Second, the State of New York is not a “person” who can be sued under Section 1983. Will v. Mich. Dept. of State Police, 491 U.S. 58, 64 (1989) (a state is not a suable “person” under Section 1983). For this reason alone, the Complaint fails to state a claim upon which relief can be granted.

         Third, the Eleventh Amendment bars Plaintiff's claim against the State of New York. “States are protected by the Eleventh Amendment from suits brought by citizens in federal court.” Douglas v. Cal. Dep't of Youth Auth., 271 F.3d 812, 817, amended by, 271 F.3d 910 (9th Cir. 2001); See also Pennhurst State Sch. & Hosp. v. Halderman, 465 U.S. 89, 100 (1984). Section 1983 did not abrogate a state's Eleventh Amendment immunity. Quern v. Jordan, 440 U.S. 332, 341 (1979). The State of New York has not waived that immunity with respect to claims brought under Section 1983 in federal court. See, e.g., Tomczyk v. New York Unified Court System, No. 19-CV-2753 (JS)(AYS), 2019 WL 2437849, at *5 (E.D. N.Y. June 10, 2019) (“Section 1983 does not operate as a waiver of New York's Eleventh Amendment immunity”); Cater v. New York, 316 F.Supp.3d 660, 667 (S.D. N.Y. 2018) (“it is undisputed that the State of New York has not given its consent, nor did Congress make an express waiver or carve-out of immunity with respect to the claims Plaintiff raises under 42 U.S.C §§ 1983, 1985, or 1986. As a result, such claims are barred, and must be dismissed.”).

         In sum, there are three reasons why the Complaint is not cognizable; any one of them bars Plaintiff's claim as a matter of law. “Rule 12(b)(6) [of the Federal Rules of Civil Procedure] authorizes a court to dismiss a claim on the basis of a dispositive issue of law.” Neitzke v. Williams, 490 U.S. 319, 326 (1989). “[I]f as a matter of law ‘it is clear that no relief could be granted under any set of facts that could be proved consistent with the allegations' . . ., a claim must be dismissed, without regard to whether it is based on an outlandish legal theory or on a close but ultimately unavailing one.” Id. (citation omitted). Under Rule 12(b)(6), a court may dismiss a claim sua sponte for failure to state a claim when the plaintiff “cannot possibly win relief.” Omar v. Sea-Land Serv., Inc., 813 F.2d 986, 991 (9th Cir. 1987); see also Seismic Reservoir 2020, Inc. v. Paulsson, 785 F.3d 330, 335 (9th Cir. 2015) (reaffirming this rule); Sparling v. Hoffman Const. Co., Inc., 864 F.2d 635, 638 (9th Cir. 1988) (a district court may, on its own initiative, dismissal complaint for failure to state a claim). A court may do so even when the defendant has not appeared and sought dismissal. Id.; Ricotta v. State of California, 4 F.Supp.2d 961, 968 (S.D. Cal. 1998), aff'd 173 F.3d 861 (9th Cir. 1999).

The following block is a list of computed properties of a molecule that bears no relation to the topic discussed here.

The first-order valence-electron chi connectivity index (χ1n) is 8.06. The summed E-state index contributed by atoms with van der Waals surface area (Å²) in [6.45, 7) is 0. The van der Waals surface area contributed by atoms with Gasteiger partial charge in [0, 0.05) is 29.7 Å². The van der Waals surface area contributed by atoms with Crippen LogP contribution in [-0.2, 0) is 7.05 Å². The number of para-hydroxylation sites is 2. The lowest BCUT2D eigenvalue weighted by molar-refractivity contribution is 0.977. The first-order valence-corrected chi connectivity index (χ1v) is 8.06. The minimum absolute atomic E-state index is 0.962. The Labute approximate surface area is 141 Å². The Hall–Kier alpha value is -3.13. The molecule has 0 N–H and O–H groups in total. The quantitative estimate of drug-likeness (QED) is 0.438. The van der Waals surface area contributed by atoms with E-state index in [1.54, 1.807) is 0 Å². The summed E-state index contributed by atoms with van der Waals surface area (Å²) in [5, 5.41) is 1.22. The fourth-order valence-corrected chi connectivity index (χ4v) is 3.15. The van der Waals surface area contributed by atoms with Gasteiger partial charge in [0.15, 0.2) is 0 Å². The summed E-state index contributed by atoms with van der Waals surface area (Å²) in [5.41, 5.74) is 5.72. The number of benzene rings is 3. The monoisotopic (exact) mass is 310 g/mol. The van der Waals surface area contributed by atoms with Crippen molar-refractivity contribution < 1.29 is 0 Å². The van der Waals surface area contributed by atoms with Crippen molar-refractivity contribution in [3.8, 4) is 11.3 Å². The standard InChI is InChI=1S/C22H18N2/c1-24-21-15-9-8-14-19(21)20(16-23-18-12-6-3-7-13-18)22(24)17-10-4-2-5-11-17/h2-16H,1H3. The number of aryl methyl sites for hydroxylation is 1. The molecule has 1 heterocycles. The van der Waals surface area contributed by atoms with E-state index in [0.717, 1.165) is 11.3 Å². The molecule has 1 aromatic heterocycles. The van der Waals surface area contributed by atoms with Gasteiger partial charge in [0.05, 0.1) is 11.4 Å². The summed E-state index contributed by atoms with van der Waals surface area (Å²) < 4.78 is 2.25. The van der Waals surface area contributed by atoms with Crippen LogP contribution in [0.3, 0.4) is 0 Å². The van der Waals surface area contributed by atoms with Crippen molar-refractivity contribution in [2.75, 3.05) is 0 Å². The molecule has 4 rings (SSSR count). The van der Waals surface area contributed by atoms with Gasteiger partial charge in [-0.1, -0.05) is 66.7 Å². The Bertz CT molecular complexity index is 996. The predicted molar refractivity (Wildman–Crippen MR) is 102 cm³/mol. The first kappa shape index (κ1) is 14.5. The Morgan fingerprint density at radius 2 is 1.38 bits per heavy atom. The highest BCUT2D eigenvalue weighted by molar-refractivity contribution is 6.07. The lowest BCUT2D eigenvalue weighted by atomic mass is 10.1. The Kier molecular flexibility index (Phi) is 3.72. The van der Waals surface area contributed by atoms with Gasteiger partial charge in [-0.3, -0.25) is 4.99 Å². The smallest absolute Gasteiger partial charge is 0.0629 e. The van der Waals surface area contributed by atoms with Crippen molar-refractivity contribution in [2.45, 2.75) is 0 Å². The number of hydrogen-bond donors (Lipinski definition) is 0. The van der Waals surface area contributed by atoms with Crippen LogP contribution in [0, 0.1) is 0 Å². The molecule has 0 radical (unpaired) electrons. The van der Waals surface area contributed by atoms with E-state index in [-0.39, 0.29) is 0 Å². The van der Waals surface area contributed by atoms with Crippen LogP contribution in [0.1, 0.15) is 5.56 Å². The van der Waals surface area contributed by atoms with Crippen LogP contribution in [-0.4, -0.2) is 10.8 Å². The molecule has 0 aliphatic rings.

In general, before sua sponte dismissing a claim under Rule 12(b)(6), a court must give notice of its intention to do so and provide the plaintiff with an opportunity to oppose such a dismissal in writing. Seismic Reservoir, 785 F.3d at 335. This is not required, however, when amendment would be futile, Omar, 813 F.2d at 991 (a sua sponte “dismissal may be made without notice where the claimant cannot possibly win relief”). Although the Court believes that amendment likely would be futile here, the Court nonetheless provides notice to Plaintiff of the Court's intent to recommend dismissal and to afford Plaintiff an opportunity to respond.

         Accordingly, Plaintiff is ORDERED TO SHOW CAUSE why this action should not be dismissed. On or before September 24, 2019, Plaintiff shall file a Response to this Order setting forth the reasons, if any, why this action should not be dismissed pursuant to Rule 12(b)(6), based on the matters set forth above. In particular, if Plaintiff believes there are amendments to his Complaint that would render it cognizable, he should set them forth clearly and explain why they would render his claim viable in federal court.

         Plaintiff is cautioned that the failure to comply with this Order will cause the Court to presume that Plaintiff concedes dismissal is appropriate for the above reasons.

         IT ...